“I wanted something to happen.”
In the British television film, The McGuffin film reviewer Paul Hatcher (Charles Dance) becomes concerned about the well being of an elderly neighbour when he sees her arguing with a young blonde one evening. Paul finds an excuse to go over and visit and discovers a peculiar situation. The neighbour, Mrs. Forbes-Duthie (Ann Todd) introduces the young blonde as her niece, but refers to the niece as ‘he.’ It’s obvious to Paul that the ‘niece’ is a man dressed up as a woman, and it’s also obvious that the ‘niece’ (a young man named Gavin) is terrified.
Paul offers to take Gavin’s dog–a bull terrier named Archie–for walks, but his contact with his neighbour and Gavin remains minimal. One evening, Paul is woken up by screams. Dashing to his window, he sees Gavin struggling with two men. The next day, the newspapers carry a far different story than that witnessed by Paul. When the police drag him in for questioning, it’s clear that there’s something afoot. Paul is followed, his flat is bugged, and then he discovers a roll of undeveloped negatives.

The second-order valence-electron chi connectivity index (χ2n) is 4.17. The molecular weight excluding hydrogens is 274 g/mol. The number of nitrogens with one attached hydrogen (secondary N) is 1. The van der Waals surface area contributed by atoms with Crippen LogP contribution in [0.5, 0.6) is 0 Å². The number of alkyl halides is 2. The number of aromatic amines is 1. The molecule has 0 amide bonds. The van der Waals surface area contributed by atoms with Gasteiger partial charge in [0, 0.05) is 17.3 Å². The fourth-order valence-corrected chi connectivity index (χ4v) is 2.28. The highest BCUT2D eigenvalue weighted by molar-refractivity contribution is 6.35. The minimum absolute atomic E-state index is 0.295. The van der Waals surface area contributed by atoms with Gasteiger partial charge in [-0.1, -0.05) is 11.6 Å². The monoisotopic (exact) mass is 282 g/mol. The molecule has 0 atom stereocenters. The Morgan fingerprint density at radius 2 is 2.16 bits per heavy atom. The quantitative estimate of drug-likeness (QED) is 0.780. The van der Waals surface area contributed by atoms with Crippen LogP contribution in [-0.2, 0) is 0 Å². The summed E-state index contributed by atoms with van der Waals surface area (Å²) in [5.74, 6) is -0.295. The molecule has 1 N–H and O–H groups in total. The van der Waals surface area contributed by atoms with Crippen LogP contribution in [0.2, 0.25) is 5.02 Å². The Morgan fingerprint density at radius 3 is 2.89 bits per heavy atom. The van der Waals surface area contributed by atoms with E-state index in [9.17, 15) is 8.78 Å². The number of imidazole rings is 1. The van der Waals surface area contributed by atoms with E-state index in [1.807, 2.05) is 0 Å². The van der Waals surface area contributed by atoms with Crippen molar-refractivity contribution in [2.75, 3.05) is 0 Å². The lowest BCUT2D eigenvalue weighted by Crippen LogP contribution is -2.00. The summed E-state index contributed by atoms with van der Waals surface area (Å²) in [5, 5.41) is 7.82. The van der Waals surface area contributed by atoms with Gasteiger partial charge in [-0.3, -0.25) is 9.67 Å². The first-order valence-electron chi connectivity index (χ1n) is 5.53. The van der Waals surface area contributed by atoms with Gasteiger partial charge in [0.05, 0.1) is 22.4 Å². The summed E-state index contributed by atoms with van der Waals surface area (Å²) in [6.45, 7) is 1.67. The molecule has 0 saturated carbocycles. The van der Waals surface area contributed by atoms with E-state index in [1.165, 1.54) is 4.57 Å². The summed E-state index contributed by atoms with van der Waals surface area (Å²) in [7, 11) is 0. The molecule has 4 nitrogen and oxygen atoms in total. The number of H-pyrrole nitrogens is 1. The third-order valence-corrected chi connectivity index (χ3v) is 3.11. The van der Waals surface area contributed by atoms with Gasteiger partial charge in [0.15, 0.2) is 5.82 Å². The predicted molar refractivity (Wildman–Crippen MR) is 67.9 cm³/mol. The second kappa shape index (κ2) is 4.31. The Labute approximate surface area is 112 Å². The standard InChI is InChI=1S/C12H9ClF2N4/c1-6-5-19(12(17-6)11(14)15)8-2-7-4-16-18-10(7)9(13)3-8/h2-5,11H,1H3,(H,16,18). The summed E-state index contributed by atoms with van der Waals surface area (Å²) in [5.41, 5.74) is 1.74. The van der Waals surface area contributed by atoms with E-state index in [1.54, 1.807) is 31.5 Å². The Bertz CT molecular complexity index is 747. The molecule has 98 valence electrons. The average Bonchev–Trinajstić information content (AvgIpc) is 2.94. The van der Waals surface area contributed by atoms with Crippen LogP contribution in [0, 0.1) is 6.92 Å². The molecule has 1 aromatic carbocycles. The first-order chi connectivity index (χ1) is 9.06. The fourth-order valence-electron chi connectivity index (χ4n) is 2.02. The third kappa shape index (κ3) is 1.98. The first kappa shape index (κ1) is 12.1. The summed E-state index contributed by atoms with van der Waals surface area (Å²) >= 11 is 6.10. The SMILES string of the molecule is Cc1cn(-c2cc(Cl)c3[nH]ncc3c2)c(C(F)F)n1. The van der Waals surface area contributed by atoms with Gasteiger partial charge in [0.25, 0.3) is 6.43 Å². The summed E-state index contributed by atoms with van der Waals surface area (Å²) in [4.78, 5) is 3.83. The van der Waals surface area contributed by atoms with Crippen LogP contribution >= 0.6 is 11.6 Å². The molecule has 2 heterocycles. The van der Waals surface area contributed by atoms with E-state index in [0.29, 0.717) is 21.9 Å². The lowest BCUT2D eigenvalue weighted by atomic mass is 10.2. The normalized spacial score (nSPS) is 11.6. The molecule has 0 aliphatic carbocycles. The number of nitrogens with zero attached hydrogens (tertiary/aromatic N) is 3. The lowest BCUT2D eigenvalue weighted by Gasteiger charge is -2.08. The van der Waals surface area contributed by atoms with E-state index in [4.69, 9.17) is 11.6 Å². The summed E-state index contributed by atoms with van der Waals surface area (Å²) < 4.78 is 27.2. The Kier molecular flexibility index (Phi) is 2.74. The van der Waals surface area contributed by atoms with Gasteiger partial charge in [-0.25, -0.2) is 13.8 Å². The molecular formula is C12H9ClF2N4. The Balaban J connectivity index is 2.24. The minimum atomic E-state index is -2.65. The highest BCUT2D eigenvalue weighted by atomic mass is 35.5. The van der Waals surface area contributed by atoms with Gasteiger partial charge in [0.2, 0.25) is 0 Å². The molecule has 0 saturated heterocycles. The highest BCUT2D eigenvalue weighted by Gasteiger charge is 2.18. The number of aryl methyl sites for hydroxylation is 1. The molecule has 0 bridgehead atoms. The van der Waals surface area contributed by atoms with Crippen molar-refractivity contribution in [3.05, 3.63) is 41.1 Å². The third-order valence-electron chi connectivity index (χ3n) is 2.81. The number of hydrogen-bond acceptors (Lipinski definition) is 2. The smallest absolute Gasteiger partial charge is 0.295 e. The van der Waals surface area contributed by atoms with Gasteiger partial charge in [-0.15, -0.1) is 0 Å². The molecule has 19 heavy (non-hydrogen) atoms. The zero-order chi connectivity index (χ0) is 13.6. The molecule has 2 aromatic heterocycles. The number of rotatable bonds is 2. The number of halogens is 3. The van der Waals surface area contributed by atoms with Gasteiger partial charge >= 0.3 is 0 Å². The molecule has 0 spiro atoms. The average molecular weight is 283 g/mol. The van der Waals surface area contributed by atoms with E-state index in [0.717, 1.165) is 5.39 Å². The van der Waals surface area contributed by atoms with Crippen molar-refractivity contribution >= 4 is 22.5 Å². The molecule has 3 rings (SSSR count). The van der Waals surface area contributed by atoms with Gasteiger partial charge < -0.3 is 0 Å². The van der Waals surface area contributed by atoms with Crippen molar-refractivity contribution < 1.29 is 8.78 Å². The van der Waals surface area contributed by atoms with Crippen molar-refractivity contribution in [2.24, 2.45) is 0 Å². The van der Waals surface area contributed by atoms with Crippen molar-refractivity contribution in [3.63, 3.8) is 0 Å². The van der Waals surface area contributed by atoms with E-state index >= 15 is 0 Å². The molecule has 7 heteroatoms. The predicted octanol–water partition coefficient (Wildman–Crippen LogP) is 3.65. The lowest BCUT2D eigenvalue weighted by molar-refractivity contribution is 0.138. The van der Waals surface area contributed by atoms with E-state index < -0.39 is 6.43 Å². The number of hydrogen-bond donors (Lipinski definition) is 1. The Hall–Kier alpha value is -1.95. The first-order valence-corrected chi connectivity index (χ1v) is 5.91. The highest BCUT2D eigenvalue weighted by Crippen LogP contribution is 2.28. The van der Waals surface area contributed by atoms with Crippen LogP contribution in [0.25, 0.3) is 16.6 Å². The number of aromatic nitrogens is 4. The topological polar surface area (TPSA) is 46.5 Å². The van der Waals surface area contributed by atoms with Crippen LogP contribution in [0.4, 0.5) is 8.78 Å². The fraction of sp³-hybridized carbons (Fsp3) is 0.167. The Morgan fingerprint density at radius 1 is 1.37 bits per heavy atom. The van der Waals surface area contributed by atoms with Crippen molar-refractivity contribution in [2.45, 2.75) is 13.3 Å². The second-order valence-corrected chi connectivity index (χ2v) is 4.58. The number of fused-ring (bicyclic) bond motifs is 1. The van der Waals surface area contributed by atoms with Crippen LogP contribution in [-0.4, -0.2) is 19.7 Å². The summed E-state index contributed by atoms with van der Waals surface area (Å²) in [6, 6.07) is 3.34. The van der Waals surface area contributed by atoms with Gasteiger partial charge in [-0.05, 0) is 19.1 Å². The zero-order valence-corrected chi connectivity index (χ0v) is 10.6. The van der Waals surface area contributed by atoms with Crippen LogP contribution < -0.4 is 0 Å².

Based on the marvellous book The McGuffin by John Bowen, the film version is a horrible disappointment. The film loses all the intricacies of the book’s plot, and instead what is left is a fairly silly unthrilling story. In the novel, the main character’s methodical approach to unraveling the mystery is riveting, and the author laces the book with allusion to film. The novel reads like the plot to a Hitchcock masterpiece, but the film version relies on a few well-placed allusions to Hitchcock–a poster for the film The Man Who Knew Too Much for example. Ultimately, all the subtleties of the novel are gone. What’s left is a dull pedestrian plot with uninteresting characters, and that’s awful when one considers how fantastic the book is. The most interesting character in the entire film is Archie–he steals the show.